In reading a piece of music the first thing to be observed is the signature, or the number of sharps and flats immediately following the clef sign, denoting the particular key in which the music is written. Although thirteen different keys are available in music, each one of our hymn tunes begins in one of ten keys, no more than four sharps or five flats being used as a signature; and each of our tunes ends in the same key in which it began, except a few tunes beginning in the minor mode, that end in the major.
The following table shows the number of tunes written in each key in the two great Methodist collections on both sides of the Atlantic:
METHODIST HYMN BOOK (Great Britain)
213 156 134. 121 94 84 83 71 69 9
Investigations in the field of musical æsthetics have led to the acceptance of the law that the several keys are respectively adapted to express certain emotions peculiar to their own nature. Emil Pauer declares that “the key in music is what color is in painting,” a fact recognized by Plato and Aristotle. Thus, he finds that the key of C major best expresses innocence, resolve, manly, earnest, and deep religious feeling; F major reflects peace, joy, religious sentiment, or passing regret; G major reveals sincere faith, quiet love, calm meditation, simple grace, or brightness; D major proclaims majesty, grandeur pomp; A major voices confidence, loving hope, simple cheerfulness; E major tells of joy, magnificence, splendor; Ab major is full of sentiment, dreamy expression; Ebmajor gives great variety from solemnity and courage to brilliance and dignity; Bb major is the key of open frankness, clear brightness, quiet contemplation. For this theory in æsthetics psychology has never given a satisfactory reason. Certain experiments tend to disprove that this difference in the tone-color of the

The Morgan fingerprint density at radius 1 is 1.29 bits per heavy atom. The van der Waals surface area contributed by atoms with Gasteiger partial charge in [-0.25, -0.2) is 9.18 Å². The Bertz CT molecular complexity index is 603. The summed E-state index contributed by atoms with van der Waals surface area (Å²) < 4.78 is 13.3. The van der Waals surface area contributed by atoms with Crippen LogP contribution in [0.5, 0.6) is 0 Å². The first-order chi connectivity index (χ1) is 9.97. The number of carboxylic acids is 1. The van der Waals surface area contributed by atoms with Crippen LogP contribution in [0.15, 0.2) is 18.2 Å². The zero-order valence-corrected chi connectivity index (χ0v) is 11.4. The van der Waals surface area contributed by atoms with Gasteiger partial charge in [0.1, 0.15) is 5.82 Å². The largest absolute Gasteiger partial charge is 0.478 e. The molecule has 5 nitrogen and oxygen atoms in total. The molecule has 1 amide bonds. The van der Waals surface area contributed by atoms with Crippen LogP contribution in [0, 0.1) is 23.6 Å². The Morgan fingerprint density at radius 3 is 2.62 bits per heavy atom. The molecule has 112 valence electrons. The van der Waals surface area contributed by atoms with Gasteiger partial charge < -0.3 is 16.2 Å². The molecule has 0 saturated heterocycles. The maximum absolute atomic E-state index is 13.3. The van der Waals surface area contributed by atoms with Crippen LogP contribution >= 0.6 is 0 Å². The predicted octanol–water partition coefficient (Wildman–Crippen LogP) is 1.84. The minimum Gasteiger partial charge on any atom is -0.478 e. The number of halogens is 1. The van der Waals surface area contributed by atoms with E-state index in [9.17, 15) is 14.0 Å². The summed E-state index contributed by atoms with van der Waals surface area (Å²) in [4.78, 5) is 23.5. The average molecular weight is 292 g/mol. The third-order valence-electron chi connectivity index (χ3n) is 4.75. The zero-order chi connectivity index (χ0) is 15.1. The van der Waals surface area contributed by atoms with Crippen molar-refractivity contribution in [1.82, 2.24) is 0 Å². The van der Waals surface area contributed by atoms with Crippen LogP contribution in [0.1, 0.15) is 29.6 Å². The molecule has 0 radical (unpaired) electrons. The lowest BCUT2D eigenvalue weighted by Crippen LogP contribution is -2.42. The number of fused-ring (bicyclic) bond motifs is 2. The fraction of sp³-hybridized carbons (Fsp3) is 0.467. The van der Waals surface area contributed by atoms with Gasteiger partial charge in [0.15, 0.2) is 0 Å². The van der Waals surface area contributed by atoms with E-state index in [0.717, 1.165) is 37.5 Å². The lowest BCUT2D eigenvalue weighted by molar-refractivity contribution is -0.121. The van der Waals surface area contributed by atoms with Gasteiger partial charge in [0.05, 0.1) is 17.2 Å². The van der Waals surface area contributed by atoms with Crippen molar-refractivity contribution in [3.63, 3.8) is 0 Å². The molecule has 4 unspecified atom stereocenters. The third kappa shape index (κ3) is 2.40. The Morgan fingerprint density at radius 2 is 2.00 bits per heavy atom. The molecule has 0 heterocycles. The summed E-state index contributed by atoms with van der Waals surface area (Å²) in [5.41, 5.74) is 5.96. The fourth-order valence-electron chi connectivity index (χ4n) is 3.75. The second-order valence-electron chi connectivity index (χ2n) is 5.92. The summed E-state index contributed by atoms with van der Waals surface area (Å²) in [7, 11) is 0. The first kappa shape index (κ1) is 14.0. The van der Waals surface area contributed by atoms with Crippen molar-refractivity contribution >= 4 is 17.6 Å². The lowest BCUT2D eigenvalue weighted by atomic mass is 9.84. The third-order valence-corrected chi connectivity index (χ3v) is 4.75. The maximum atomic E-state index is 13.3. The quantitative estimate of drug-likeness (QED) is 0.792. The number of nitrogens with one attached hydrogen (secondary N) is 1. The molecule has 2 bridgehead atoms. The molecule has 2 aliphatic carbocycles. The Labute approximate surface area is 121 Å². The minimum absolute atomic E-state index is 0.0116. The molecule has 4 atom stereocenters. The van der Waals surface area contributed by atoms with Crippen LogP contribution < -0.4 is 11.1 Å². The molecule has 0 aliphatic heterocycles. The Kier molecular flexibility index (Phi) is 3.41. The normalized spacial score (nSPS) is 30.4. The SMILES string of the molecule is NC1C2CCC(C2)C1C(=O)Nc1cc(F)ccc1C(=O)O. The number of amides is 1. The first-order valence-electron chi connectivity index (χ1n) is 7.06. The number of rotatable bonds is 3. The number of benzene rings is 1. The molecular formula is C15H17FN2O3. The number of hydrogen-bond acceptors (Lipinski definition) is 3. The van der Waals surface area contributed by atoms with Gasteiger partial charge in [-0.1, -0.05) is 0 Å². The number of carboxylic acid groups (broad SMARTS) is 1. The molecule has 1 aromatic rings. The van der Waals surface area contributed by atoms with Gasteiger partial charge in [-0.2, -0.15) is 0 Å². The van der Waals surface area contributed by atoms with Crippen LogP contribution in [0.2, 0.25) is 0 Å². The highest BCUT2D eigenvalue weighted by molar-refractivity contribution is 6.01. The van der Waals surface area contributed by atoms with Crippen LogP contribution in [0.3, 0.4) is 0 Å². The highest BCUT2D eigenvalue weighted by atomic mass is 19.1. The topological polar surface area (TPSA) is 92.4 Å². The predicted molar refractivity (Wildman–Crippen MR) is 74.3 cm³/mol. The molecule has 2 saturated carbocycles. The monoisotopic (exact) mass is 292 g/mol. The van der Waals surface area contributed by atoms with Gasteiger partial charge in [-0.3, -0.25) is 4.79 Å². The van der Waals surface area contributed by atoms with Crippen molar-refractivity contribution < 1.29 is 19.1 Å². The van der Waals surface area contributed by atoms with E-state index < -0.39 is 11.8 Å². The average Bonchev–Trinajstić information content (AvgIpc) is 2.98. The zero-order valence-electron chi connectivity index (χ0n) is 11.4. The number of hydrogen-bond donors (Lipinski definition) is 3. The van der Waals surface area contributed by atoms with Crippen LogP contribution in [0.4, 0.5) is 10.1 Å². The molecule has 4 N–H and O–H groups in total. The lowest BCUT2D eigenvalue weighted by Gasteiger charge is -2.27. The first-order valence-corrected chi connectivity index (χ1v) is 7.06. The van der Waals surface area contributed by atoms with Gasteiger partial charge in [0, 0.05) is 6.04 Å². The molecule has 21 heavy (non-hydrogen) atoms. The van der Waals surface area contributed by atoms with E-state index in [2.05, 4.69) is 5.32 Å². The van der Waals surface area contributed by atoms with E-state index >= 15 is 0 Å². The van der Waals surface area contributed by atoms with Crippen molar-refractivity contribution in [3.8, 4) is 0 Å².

keys is produced by absolute pitch, while, on the other hand, the tempered scale should leave no differences between scales, save that of pitch. But the fact remains that in the various keys a difference of emotional adaptability exists, and is recognized by nearly all true musicians. The best composers observe this principle in their work. Our hymn tunes illustrate in many instances a psychological nicety in the choice of keys.
Some composers, however, have utterly disregarded the fitness of the keys to the emotional intent of their hymns, while some tunes, as they have run the gantlet of successive editors, have been frequently changed from their original keys. Every melody must be brought within the range of the average soprano; for when it soars too high it is unfitted for congregational singing. Frequently this change from the composer's original key mars the tone-color of the tune.
Several tunes in the old Hymnals, North and South, have been changed as to their key in the new Hymnal. Some tunes appear in the new Hymnal in two different keys, as, for instance, “Regent Square,” sung to hymns 113 and 169 in the key of C, which is emotionally preferable, and to hymns 25 and 662 in the key of Bb, which is more comfortable for timid sopranos.
Between the Methodist Hymnal and the Methodist Hymn Book of England there is a difference in the choice of key for the same tune in about forty instances. In four fifths of these differences the